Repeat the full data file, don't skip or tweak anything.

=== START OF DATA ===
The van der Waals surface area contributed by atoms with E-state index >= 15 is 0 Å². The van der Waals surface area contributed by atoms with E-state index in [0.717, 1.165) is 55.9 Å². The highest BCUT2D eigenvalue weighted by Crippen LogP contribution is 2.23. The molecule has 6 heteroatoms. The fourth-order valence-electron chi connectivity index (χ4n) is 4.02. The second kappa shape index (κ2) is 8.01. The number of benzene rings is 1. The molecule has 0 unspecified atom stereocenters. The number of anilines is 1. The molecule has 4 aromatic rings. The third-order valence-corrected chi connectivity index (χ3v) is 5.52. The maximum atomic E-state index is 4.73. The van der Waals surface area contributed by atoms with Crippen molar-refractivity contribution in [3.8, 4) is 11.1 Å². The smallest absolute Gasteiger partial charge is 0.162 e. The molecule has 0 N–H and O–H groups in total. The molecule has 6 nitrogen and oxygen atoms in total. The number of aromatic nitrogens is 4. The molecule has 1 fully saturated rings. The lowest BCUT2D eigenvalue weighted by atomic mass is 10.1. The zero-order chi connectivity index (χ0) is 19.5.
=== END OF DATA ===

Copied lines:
The van der Waals surface area contributed by atoms with E-state index >= 15 is 0 Å². The van der Waals surface area contributed by atoms with E-state index in [0.717, 1.165) is 55.9 Å². The highest BCUT2D eigenvalue weighted by Crippen LogP contribution is 2.23. The molecule has 6 heteroatoms. The fourth-order valence-electron chi connectivity index (χ4n) is 4.02. The second kappa shape index (κ2) is 8.01. The number of benzene rings is 1. The molecule has 0 unspecified atom stereocenters. The number of anilines is 1. The molecule has 4 aromatic rings. The third-order valence-corrected chi connectivity index (χ3v) is 5.52. The maximum atomic E-state index is 4.73. The van der Waals surface area contributed by atoms with Crippen molar-refractivity contribution in [3.8, 4) is 11.1 Å². The smallest absolute Gasteiger partial charge is 0.162 e. The molecule has 0 N–H and O–H groups in total. The molecule has 6 nitrogen and oxygen atoms in total. The number of aromatic nitrogens is 4. The molecule has 1 fully saturated rings. The lowest BCUT2D eigenvalue weighted by atomic mass is 10.1. The zero-order chi connectivity index (χ0) is 19.5.